Applying nitrogen fertilizer is not necessary when planting sunn hemp since it is a legume and produces its own. In fact, sunn hemp will produce enough nitrogen to be used by successive crops.

If broadcasting the seed, be sure to create a smooth, firm planting surface to promote good seed-to-soil contact for optimal germination. If no-till planting, kill the existing vegetation with glyphosate to eliminate weed competition a couple weeks prior to planting.

Sunn hemp can be successfully established by broadcasting or no-till planting. If planting pure stands, broadcast 30 to 40 lbs./acre or drill 15 to 20 lbs./acre at a maximum depth of ½ to 1 inch. It should be planted in April to June in southern regions and May to June farther north.

Although planting a blend is typically recommended to increase nutritional diversity and plot longevity for deer, attempting this with sunn hemp may be challenging due to its aggressive growth rate and its ability to produce a large amount of biomass. Sunn hemp can quickly shade out and out-compete other species in the blend.

Editor’s Note: Tecomate has produced a commercial blend called Horn-Maker Xtreme that includes sunn hemp, cowpeas and soybeans, with a low percentage of sunn hemp to prevent it from out-competing the other legumes. A plot of this blend is seen below. Photo courtesy of Tecomate.

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Summary

The jury is still out on sunn hemp as a quality forage option for whitetails. It is certainly capable of producing an abundance of forage and is high in protein, however it may be too much candy for a dime. That is, because it grows so quickly it reaches a stage where the lignin content accelerates as well, making much of the plant less attractive than its warm-season counterparts – like soybeans, cowpeas, lablab and others – that contain more tender leafy biomass that is much more attractive to deer for a longer period of time. This characteristic alone is an important consideration for selecting forages to plant that are going to provide the most benefit to the deer herd.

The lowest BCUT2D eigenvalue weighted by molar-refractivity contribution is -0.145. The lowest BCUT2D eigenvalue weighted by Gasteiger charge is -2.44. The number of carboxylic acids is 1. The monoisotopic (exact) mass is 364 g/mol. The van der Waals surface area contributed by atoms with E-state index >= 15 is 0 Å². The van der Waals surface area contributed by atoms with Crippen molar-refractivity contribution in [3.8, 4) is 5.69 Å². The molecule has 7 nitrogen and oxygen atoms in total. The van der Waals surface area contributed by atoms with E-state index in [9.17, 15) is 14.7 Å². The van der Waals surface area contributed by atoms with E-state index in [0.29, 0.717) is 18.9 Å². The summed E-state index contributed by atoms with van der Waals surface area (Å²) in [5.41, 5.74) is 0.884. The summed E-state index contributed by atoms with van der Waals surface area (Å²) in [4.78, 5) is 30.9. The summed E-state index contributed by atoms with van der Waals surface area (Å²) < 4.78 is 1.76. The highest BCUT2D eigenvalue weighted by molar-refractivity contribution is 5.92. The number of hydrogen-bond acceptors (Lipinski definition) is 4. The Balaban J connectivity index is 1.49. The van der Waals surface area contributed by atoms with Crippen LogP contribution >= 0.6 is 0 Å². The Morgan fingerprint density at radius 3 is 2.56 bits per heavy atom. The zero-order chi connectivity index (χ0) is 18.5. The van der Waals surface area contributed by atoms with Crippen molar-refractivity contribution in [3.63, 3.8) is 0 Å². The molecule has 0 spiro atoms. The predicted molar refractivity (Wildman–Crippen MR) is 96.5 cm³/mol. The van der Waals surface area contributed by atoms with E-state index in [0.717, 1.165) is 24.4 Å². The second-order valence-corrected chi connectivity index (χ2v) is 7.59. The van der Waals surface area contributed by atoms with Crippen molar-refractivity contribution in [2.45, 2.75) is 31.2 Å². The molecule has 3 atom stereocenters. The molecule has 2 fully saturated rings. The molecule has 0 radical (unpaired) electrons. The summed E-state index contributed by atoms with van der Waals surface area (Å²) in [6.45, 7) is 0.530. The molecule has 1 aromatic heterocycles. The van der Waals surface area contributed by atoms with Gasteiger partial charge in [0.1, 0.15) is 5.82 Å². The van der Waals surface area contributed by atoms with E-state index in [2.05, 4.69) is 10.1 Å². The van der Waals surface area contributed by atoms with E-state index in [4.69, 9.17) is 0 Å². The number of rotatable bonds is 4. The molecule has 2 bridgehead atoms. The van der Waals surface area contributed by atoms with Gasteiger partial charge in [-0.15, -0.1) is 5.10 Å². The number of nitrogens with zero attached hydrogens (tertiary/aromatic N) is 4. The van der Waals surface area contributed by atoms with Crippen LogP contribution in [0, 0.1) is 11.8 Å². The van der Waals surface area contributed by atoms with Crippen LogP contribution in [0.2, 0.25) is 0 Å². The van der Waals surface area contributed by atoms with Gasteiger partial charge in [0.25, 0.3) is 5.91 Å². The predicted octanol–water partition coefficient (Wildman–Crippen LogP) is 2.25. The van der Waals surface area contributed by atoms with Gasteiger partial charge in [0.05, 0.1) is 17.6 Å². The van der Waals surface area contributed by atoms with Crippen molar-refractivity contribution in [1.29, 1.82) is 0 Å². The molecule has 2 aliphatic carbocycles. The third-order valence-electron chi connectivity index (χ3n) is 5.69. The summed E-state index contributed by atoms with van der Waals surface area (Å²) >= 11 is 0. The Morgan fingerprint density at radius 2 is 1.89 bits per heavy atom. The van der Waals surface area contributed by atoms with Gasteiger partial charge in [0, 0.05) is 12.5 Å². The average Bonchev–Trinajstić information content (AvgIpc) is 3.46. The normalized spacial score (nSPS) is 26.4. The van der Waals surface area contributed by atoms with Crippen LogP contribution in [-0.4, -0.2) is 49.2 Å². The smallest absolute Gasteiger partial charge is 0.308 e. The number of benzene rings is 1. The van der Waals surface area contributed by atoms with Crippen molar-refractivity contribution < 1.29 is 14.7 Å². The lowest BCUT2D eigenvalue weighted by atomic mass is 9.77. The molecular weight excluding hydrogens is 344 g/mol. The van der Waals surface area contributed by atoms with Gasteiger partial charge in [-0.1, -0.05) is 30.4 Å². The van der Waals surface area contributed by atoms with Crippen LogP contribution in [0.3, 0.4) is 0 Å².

The question also remains as to how well deer like it compared to other forages that have been tested over time. More research is definitely needed to examine deer preference, as well as its performance in other scenarios. At this point it appears the best use of sunn hemp in the deer food plot arena may be as a soil improvement crop, which is grown to increase organic matter and nutrient availability for the crop that follows.

The search for the magic deer forage continues…

  • Mitchell Fulcher

    Could Sunn hemp be planted later than normal in the growing season so that shorter cooler fall days stunt it’s growth potential, giving a fall kill plot? If planted later, it couldn’t get too mature, it seems the deer like browsing on this more when the plant is younger.

    • James Dawson

      I have planted several years in Taylor county sandy loam with good results. 10# sunhemp, 10# Lab Lab and 50# peas. NRCS says to mow at 12 inches high or higher at 60 days. Peas recover fine and sunhemp regrows as fresh bush like structure. Deer kill the peas and lablab and lightly graze the sunhemp.

      • Mitchell Fulcher

        Thanks! May have to look into it then.

  • no matter what you plant in central ga the hogs and weeds are our biggest problem.


About Ryan Basinger

Ryan Basinger of Alabama is a certified wildlife biologist and the Wildlife Consulting Manager for Westervelt Wildlife Services. He has a broad range of professional experience managing wildlife populations and their habitats on public and private lands throughout the Southeast. Ryan has conducted research on a variety of species and habitats where he examined the effects of various forest management techniques on browse production, availability, preference, and nutrition for white-tailed deer. Ryan also has conducted extensive food plot research where he compared production, nutrition, preference, and availability of various forages planted for deer. He earned his bachelor's degree in wildlife science from Mississippi State University and his master's in wildlife management from the University of Tennessee.